Hang On, Maybe GM Europe/PSA Merger Could Work?
Fiddling With Accountancy Rules Makes Opel-Vauxhall Look Good.
Putting Lipstick On A Pig?
“Perhaps GM wants to bow out now and avoid potential election trouble?”
Investment banks couldn’t raise much initial enthusiasm for a merger between France’s PSA and GM’s Opel-Vauxhall, but some are having second thoughts.
Investment researcher Evercore ISI wondered Tuesday why solidly profitable PSA would want to taint its balance sheet by buying chronic loss-maker Opel-Vauxhall. On Wednesday Evercore ISI analyst Arndt Ellinghorst said that with some slick accounting changes, Opel-Vauxhall could be made to look much more attractive.
“We believe GME’s (General Motors Europe) reported loss could be transformed into a profit within 12 months simply by a change in U.S. GAAP vs European IFRS accounting treatment,” said Evercore ISI analyst Arndt Ellinghorst.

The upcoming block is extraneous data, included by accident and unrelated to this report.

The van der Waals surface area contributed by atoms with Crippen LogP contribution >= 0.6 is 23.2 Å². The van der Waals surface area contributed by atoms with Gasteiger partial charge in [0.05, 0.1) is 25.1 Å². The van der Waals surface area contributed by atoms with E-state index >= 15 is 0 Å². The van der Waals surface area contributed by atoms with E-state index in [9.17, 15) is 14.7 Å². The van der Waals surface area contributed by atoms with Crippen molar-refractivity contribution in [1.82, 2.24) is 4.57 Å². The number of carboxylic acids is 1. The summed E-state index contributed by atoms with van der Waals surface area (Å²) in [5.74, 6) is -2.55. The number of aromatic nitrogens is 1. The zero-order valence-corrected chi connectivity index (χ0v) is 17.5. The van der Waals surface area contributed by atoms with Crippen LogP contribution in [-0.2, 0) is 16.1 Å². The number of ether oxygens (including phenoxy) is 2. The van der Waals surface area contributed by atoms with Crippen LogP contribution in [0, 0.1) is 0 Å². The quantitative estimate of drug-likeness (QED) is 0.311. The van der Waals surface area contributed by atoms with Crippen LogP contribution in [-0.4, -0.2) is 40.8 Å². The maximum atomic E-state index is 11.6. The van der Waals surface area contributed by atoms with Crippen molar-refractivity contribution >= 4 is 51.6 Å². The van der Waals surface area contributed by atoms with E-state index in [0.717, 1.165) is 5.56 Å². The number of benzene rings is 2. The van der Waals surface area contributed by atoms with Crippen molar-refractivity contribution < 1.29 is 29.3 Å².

Opel-Vauxhall has lost more than $18 billion since 1999. It has never made a profit since then. 2016 was to be a year of break-even, but it lost $257 million, blaming Britain’s Brexit vote for $500 million in foreign exchange losses. GM shareholders have been wondering for years while it carried on bailing out this loss-maker. The justification was that eventually it would make money, but meanwhile it contributed to GM’s need to develop small cars and diesel engines.
Ellinghorst said that if PSA acquired Opel-Vauxhall, by capitalizing some of its R&D expenditure, it would swing into the black.